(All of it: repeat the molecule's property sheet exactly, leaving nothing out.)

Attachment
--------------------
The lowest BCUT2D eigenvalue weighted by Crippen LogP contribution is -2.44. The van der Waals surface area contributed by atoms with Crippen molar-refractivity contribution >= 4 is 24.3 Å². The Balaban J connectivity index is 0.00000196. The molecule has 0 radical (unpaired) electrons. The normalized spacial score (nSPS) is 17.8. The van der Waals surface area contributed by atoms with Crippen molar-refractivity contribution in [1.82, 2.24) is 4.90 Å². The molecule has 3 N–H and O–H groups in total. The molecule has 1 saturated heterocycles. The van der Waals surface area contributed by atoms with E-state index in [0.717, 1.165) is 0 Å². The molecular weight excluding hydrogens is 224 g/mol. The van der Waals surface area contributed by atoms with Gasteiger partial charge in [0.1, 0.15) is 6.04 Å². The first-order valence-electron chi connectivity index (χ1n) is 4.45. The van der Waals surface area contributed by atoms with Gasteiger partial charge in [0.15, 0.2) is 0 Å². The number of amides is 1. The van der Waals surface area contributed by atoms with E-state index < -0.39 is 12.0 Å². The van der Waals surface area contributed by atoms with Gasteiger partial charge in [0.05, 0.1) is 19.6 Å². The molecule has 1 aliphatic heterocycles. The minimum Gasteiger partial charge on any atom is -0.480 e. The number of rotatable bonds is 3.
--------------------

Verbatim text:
The lowest BCUT2D eigenvalue weighted by Crippen LogP contribution is -2.44. The van der Waals surface area contributed by atoms with Crippen molar-refractivity contribution >= 4 is 24.3 Å². The Balaban J connectivity index is 0.00000196. The molecule has 0 radical (unpaired) electrons. The normalized spacial score (nSPS) is 17.8. The van der Waals surface area contributed by atoms with Crippen molar-refractivity contribution in [1.82, 2.24) is 4.90 Å². The molecule has 3 N–H and O–H groups in total. The molecule has 1 saturated heterocycles. The van der Waals surface area contributed by atoms with E-state index in [0.717, 1.165) is 0 Å². The molecular weight excluding hydrogens is 224 g/mol. The van der Waals surface area contributed by atoms with Gasteiger partial charge in [0.1, 0.15) is 6.04 Å². The first-order valence-electron chi connectivity index (χ1n) is 4.45. The van der Waals surface area contributed by atoms with Gasteiger partial charge in [0.15, 0.2) is 0 Å². The number of amides is 1. The van der Waals surface area contributed by atoms with E-state index < -0.39 is 12.0 Å². The van der Waals surface area contributed by atoms with Gasteiger partial charge in [0.05, 0.1) is 19.6 Å². The molecule has 1 aliphatic heterocycles. The minimum Gasteiger partial charge on any atom is -0.480 e. The number of rotatable bonds is 3.